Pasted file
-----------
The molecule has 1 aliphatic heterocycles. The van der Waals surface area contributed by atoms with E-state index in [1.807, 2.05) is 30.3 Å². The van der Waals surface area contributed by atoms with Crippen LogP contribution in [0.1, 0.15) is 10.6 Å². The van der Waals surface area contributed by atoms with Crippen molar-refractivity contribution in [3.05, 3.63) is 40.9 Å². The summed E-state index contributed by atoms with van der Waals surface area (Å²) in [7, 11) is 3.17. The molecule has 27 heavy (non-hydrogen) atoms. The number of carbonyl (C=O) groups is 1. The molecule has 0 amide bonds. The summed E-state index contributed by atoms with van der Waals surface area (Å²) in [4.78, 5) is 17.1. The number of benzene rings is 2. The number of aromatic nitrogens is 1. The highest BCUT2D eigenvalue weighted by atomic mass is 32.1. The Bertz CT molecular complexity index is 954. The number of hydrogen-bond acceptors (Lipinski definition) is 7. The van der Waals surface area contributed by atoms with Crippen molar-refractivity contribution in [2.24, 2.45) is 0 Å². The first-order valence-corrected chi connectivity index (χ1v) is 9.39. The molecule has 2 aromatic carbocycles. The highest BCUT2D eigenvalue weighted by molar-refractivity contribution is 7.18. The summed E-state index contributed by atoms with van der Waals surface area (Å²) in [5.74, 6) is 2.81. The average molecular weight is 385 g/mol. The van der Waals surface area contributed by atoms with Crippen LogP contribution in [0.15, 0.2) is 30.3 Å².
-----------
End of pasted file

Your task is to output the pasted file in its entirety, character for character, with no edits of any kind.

The molecule has 1 aliphatic heterocycles. The van der Waals surface area contributed by atoms with E-state index in [1.807, 2.05) is 30.3 Å². The van der Waals surface area contributed by atoms with Crippen LogP contribution in [0.1, 0.15) is 10.6 Å². The van der Waals surface area contributed by atoms with Crippen molar-refractivity contribution in [3.05, 3.63) is 40.9 Å². The summed E-state index contributed by atoms with van der Waals surface area (Å²) in [7, 11) is 3.17. The molecule has 27 heavy (non-hydrogen) atoms. The number of carbonyl (C=O) groups is 1. The molecule has 0 amide bonds. The summed E-state index contributed by atoms with van der Waals surface area (Å²) in [4.78, 5) is 17.1. The number of benzene rings is 2. The number of aromatic nitrogens is 1. The highest BCUT2D eigenvalue weighted by atomic mass is 32.1. The Bertz CT molecular complexity index is 954. The number of hydrogen-bond acceptors (Lipinski definition) is 7. The van der Waals surface area contributed by atoms with Crippen molar-refractivity contribution in [2.24, 2.45) is 0 Å². The first-order valence-corrected chi connectivity index (χ1v) is 9.39. The molecule has 2 aromatic carbocycles. The highest BCUT2D eigenvalue weighted by molar-refractivity contribution is 7.18. The summed E-state index contributed by atoms with van der Waals surface area (Å²) in [5.74, 6) is 2.81. The average molecular weight is 385 g/mol. The van der Waals surface area contributed by atoms with Crippen LogP contribution in [0.15, 0.2) is 30.3 Å².